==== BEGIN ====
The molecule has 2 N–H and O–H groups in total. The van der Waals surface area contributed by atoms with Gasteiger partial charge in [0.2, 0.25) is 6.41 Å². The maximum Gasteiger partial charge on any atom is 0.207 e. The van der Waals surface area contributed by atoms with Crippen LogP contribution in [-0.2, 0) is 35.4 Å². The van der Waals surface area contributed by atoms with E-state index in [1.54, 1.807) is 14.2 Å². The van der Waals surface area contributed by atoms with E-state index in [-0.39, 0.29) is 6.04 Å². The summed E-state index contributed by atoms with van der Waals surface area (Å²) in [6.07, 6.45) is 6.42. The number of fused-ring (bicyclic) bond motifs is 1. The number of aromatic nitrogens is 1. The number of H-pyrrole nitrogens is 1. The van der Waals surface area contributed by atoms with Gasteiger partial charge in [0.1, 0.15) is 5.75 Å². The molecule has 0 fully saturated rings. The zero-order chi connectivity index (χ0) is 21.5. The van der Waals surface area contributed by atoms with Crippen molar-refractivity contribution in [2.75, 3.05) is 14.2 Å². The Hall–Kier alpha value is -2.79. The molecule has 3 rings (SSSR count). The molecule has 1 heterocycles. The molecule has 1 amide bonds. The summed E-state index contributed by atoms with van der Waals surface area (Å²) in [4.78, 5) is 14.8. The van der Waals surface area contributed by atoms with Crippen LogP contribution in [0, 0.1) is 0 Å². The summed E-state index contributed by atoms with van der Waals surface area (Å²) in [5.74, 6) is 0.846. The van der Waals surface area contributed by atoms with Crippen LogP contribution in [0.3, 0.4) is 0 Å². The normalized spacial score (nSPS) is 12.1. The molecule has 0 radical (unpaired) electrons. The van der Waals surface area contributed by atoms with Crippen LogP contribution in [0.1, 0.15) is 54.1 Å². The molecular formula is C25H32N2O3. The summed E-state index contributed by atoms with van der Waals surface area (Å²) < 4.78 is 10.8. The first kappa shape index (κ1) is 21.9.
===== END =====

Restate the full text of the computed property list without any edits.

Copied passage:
The molecule has 2 N–H and O–H groups in total. The van der Waals surface area contributed by atoms with Gasteiger partial charge in [0.2, 0.25) is 6.41 Å². The maximum Gasteiger partial charge on any atom is 0.207 e. The van der Waals surface area contributed by atoms with Crippen LogP contribution in [-0.2, 0) is 35.4 Å². The van der Waals surface area contributed by atoms with E-state index in [1.54, 1.807) is 14.2 Å². The van der Waals surface area contributed by atoms with E-state index in [-0.39, 0.29) is 6.04 Å². The summed E-state index contributed by atoms with van der Waals surface area (Å²) in [6.07, 6.45) is 6.42. The number of fused-ring (bicyclic) bond motifs is 1. The number of aromatic nitrogens is 1. The number of H-pyrrole nitrogens is 1. The van der Waals surface area contributed by atoms with Gasteiger partial charge in [0.1, 0.15) is 5.75 Å². The molecule has 0 fully saturated rings. The zero-order chi connectivity index (χ0) is 21.5. The van der Waals surface area contributed by atoms with Crippen molar-refractivity contribution in [2.75, 3.05) is 14.2 Å². The Hall–Kier alpha value is -2.79. The molecule has 3 rings (SSSR count). The molecule has 1 heterocycles. The molecule has 1 amide bonds. The summed E-state index contributed by atoms with van der Waals surface area (Å²) in [4.78, 5) is 14.8. The van der Waals surface area contributed by atoms with Crippen LogP contribution in [0, 0.1) is 0 Å². The summed E-state index contributed by atoms with van der Waals surface area (Å²) in [5.74, 6) is 0.846. The van der Waals surface area contributed by atoms with Crippen LogP contribution in [0.3, 0.4) is 0 Å². The normalized spacial score (nSPS) is 12.1. The molecule has 0 radical (unpaired) electrons. The van der Waals surface area contributed by atoms with Crippen LogP contribution in [0.1, 0.15) is 54.1 Å². The molecular formula is C25H32N2O3. The summed E-state index contributed by atoms with van der Waals surface area (Å²) < 4.78 is 10.8. The first kappa shape index (κ1) is 21.9.